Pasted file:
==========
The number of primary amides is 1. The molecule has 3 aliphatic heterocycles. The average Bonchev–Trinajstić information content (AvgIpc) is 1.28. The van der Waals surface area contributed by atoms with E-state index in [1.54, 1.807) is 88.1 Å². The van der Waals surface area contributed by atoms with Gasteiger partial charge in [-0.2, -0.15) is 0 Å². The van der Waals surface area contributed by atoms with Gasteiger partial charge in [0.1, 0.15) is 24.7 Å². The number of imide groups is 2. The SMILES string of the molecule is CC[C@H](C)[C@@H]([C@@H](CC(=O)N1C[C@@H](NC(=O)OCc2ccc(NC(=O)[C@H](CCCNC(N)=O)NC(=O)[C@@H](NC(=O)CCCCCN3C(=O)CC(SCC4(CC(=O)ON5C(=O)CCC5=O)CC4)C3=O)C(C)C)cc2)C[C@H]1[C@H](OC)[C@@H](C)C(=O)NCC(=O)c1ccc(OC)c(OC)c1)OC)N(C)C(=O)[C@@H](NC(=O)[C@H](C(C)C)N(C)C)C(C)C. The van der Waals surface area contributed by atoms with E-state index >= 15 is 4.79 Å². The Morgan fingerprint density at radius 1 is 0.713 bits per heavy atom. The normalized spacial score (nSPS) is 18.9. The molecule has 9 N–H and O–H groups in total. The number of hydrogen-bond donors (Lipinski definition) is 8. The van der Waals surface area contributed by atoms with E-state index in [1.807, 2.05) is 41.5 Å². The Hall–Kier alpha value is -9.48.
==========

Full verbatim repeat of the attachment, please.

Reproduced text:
The number of primary amides is 1. The molecule has 3 aliphatic heterocycles. The average Bonchev–Trinajstić information content (AvgIpc) is 1.28. The van der Waals surface area contributed by atoms with E-state index in [1.54, 1.807) is 88.1 Å². The van der Waals surface area contributed by atoms with Gasteiger partial charge in [-0.2, -0.15) is 0 Å². The van der Waals surface area contributed by atoms with Gasteiger partial charge in [0.1, 0.15) is 24.7 Å². The number of imide groups is 2. The SMILES string of the molecule is CC[C@H](C)[C@@H]([C@@H](CC(=O)N1C[C@@H](NC(=O)OCc2ccc(NC(=O)[C@H](CCCNC(N)=O)NC(=O)[C@@H](NC(=O)CCCCCN3C(=O)CC(SCC4(CC(=O)ON5C(=O)CCC5=O)CC4)C3=O)C(C)C)cc2)C[C@H]1[C@H](OC)[C@@H](C)C(=O)NCC(=O)c1ccc(OC)c(OC)c1)OC)N(C)C(=O)[C@@H](NC(=O)[C@H](C(C)C)N(C)C)C(C)C. The van der Waals surface area contributed by atoms with E-state index >= 15 is 4.79 Å². The Morgan fingerprint density at radius 1 is 0.713 bits per heavy atom. The normalized spacial score (nSPS) is 18.9. The molecule has 9 N–H and O–H groups in total. The number of hydrogen-bond donors (Lipinski definition) is 8. The van der Waals surface area contributed by atoms with E-state index in [1.807, 2.05) is 41.5 Å². The Hall–Kier alpha value is -9.48.